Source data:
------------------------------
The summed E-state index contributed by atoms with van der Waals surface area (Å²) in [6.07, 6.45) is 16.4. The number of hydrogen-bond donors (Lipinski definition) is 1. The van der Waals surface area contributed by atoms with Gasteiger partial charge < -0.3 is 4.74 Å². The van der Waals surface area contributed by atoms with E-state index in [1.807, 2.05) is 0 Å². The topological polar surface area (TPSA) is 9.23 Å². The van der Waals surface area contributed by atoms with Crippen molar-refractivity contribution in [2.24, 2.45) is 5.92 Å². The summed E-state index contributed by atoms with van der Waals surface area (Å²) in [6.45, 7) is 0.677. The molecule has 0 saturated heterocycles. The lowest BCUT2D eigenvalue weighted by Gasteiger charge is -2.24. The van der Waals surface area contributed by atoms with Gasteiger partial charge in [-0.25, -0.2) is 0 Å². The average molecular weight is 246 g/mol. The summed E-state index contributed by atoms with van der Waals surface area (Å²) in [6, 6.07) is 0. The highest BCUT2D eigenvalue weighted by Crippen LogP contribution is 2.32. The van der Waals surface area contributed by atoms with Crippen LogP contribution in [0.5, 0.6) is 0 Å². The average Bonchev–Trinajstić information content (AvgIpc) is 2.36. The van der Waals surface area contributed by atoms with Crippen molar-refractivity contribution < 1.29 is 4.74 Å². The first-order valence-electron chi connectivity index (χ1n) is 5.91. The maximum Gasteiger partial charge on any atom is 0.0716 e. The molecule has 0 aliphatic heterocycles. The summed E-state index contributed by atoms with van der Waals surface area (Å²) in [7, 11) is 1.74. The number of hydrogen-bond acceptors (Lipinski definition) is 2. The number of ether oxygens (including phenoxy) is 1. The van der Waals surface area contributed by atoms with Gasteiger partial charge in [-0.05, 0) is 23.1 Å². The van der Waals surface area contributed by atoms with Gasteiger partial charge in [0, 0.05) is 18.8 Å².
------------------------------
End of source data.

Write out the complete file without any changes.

The summed E-state index contributed by atoms with van der Waals surface area (Å²) in [6.07, 6.45) is 16.4. The number of hydrogen-bond donors (Lipinski definition) is 1. The van der Waals surface area contributed by atoms with Gasteiger partial charge < -0.3 is 4.74 Å². The van der Waals surface area contributed by atoms with E-state index in [1.807, 2.05) is 0 Å². The topological polar surface area (TPSA) is 9.23 Å². The van der Waals surface area contributed by atoms with Crippen molar-refractivity contribution in [2.24, 2.45) is 5.92 Å². The summed E-state index contributed by atoms with van der Waals surface area (Å²) in [6.45, 7) is 0.677. The molecule has 0 saturated heterocycles. The lowest BCUT2D eigenvalue weighted by Gasteiger charge is -2.24. The van der Waals surface area contributed by atoms with Gasteiger partial charge in [-0.25, -0.2) is 0 Å². The average molecular weight is 246 g/mol. The summed E-state index contributed by atoms with van der Waals surface area (Å²) in [6, 6.07) is 0. The highest BCUT2D eigenvalue weighted by Crippen LogP contribution is 2.32. The van der Waals surface area contributed by atoms with Crippen LogP contribution in [0.5, 0.6) is 0 Å². The average Bonchev–Trinajstić information content (AvgIpc) is 2.36. The van der Waals surface area contributed by atoms with Crippen molar-refractivity contribution < 1.29 is 4.74 Å². The first-order valence-electron chi connectivity index (χ1n) is 5.91. The maximum Gasteiger partial charge on any atom is 0.0716 e. The molecule has 0 aliphatic heterocycles. The summed E-state index contributed by atoms with van der Waals surface area (Å²) in [7, 11) is 1.74. The number of hydrogen-bond acceptors (Lipinski definition) is 2. The number of ether oxygens (including phenoxy) is 1. The van der Waals surface area contributed by atoms with Gasteiger partial charge in [-0.05, 0) is 23.1 Å². The van der Waals surface area contributed by atoms with Gasteiger partial charge in [0, 0.05) is 18.8 Å².